Have you seen a sonogram of a pregnancy in a friend’s announcement online? That sonogram is the beginning of a particular child’s digital footprint, before they are born. Similarly, every time someone posts a cute picture, mentions their name, and shares a funny video of the child, their digital footprint expands. This is the beginning of their online brand — their digital birthday.
That child does not have control over what other people are posting about them now. But someday, they will ask a search engine to compile every bit of information that has been posted with their name online and the digital version of naked-baby-on-a-rug will not seem so cute. At that point, online branding and profile development coaching start looking like a good idea.
You have more control over your digital footprint than a child does, but it takes work. If you are not proactively curating everything that can be connected to you, then it will accumulate without your control. Even not tagging your photos and using privacy settings will not prevent a facial recognition program identifying you or a security breach. Mistakes can be made, too, and your identity might be confused with someone else to your detriment. Once stuff goes viral, there isn’t anything you can do but damage control.
Because employers are increasingly using search engines to find candidates, your information might not even show up in the first few pages of “qualified potential candidates” when they start looking. If the computer doesn’t select you as suitable, there’s no chance to make an appeal. If you are not active online, monitoring all your information and adding value to your digital presence with LinkedIn activity, professional posts, and making sure your brand is what you want it to be…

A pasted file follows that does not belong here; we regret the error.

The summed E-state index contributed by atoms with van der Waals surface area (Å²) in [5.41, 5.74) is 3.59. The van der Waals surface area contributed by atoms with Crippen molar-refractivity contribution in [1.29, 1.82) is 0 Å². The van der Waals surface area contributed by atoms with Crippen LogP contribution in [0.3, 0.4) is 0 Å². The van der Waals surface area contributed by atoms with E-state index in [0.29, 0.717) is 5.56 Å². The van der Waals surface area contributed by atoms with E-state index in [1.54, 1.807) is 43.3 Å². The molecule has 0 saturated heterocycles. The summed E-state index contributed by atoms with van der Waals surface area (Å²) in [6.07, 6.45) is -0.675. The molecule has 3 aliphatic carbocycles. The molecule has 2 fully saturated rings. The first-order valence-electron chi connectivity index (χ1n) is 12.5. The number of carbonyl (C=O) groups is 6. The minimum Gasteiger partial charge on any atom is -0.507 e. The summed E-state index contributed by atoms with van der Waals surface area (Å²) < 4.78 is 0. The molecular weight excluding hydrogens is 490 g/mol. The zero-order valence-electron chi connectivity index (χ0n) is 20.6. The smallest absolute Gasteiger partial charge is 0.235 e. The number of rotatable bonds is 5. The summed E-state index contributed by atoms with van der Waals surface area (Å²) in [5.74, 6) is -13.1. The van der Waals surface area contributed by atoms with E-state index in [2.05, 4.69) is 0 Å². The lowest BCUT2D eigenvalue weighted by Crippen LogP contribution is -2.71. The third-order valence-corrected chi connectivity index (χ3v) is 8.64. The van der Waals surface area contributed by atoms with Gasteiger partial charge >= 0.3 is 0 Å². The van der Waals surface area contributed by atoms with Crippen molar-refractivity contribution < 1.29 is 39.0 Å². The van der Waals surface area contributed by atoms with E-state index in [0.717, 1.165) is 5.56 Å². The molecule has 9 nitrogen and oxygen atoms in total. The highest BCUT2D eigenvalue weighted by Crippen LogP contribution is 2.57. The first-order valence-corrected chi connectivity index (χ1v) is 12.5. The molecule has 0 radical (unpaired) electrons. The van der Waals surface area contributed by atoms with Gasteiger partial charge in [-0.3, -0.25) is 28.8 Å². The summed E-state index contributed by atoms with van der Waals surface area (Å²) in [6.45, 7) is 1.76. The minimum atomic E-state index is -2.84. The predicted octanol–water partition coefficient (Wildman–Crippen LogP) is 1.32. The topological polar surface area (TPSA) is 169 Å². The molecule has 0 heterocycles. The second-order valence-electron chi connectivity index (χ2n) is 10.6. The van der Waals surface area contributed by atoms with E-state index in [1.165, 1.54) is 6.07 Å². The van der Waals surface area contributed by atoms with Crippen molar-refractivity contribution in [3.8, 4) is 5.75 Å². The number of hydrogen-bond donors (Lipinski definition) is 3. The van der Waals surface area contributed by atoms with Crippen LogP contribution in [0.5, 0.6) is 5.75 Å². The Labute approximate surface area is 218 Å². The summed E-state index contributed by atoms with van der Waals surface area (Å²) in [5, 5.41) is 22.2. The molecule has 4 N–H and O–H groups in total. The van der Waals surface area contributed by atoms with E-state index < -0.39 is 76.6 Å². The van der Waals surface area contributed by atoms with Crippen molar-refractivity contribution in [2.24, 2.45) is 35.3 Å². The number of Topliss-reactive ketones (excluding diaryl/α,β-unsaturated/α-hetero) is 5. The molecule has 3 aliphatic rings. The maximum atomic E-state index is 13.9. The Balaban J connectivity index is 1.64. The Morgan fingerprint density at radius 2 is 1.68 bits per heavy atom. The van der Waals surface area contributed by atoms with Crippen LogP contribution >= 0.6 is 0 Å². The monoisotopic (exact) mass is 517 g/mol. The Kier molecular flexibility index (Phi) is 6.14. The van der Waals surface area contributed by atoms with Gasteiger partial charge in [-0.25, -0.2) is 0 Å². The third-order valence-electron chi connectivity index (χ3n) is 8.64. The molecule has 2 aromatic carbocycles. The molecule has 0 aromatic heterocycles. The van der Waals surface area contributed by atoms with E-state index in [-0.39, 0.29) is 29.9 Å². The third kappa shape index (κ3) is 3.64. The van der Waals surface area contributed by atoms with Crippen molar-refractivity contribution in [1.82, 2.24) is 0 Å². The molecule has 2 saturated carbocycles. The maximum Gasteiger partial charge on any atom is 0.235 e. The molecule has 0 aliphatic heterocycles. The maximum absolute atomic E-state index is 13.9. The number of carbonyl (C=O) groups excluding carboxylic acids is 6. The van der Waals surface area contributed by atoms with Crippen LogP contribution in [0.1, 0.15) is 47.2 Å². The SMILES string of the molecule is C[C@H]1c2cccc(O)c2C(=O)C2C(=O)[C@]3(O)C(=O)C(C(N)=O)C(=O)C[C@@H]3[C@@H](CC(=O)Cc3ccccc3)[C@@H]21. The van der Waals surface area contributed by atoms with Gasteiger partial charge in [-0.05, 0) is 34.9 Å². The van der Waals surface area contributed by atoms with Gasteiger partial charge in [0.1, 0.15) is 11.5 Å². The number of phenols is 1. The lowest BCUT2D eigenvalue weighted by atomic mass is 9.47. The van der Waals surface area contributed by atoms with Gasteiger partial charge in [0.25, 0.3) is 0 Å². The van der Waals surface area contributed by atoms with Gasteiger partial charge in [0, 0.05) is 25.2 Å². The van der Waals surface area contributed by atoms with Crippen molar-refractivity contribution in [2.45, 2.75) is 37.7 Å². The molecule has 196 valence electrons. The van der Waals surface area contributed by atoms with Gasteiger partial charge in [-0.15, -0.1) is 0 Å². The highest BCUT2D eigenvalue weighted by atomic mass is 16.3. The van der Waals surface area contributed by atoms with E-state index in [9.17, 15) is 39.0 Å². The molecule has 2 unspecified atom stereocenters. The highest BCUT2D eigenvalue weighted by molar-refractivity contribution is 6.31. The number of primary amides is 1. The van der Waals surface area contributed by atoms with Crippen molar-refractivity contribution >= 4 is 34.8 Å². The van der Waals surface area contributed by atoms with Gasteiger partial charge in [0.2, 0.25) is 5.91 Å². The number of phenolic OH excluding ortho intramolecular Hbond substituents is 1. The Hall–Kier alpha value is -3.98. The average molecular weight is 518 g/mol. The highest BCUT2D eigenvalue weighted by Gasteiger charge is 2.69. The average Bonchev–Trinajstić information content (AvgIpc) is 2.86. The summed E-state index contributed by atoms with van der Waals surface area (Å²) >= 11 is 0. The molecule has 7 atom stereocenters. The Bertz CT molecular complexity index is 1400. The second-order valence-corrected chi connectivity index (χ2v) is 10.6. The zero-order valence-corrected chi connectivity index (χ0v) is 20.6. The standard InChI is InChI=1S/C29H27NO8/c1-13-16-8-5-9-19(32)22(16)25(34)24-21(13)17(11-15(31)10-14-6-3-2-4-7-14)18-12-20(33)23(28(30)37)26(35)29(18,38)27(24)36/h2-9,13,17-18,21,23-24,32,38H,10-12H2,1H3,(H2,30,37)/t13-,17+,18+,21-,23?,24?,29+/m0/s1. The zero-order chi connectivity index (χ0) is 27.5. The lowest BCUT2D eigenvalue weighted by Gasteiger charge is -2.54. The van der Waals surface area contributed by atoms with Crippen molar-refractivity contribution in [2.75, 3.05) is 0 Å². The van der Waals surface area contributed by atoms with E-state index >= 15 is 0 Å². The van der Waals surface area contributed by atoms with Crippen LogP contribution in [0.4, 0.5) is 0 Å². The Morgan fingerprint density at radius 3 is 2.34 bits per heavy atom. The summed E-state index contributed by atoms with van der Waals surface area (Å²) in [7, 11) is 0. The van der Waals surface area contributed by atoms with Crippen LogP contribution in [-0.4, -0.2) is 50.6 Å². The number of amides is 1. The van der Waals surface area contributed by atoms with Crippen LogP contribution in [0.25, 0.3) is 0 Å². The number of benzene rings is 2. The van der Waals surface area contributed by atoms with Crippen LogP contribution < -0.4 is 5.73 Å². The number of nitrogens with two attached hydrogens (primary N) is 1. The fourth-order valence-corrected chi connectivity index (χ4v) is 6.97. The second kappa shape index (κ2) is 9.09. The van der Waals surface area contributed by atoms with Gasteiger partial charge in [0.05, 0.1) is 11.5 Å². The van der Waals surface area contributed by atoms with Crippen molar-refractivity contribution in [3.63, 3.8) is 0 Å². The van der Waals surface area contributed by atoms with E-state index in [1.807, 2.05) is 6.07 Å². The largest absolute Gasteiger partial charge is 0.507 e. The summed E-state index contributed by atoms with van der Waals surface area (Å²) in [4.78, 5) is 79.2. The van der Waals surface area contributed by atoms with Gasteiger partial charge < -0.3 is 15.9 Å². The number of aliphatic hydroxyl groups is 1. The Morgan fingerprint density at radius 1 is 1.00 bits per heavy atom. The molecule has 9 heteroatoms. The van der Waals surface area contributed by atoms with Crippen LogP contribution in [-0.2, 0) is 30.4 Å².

then you will be as helpless as the infant in the sonogram, subject to whatever someone else says about you and unaware of what is going on.
“Branding” has become a buzzword, one that is losing meaning for many people tired of hearing it. That doesn’t change the importance of what “branding” actually is: your reputation.
It’s all the little pieces of information someone has about you wrapped up in their perceptions about that information. It’s important because it directly affects your career. Your reputation can get you the job or get you on the “do not call” list. People’s understanding of who you are can get you promoted or get you fired. With the internet and social media, there’s just a lot more information out there to be aware of.
Who you are, the choices you make and the way you do your job are part of your brand even though it happens off-line. Think of it as being the spokesperson for your personal brand. The best way to deepen relationships is to face time, and it happens best when you are not on a screen (although videoconferencing is becoming a popular substitute, it doesn’t work for everything). So step away from the computer and go to workshops and seminars. Do the volunteer community service. This gives a huge chunk of information to your branding because it is as big as you are.
Online, your brand is also made up of pieces of information. You have control over most of them if you are diligent about privacy settings, security, and consistent postings. Many are even choosing to have their own site with their name.com in order to be first in a search. LinkedIn profile and online branding development is so important that you should invest in research and possibly coaching to make sure your online brand is professional and current.
Your brand is not just the history of who you are. Your brand is the hope of who you aim to be. It’s your reputation and your potential all in one package, and you can choose what that looks like.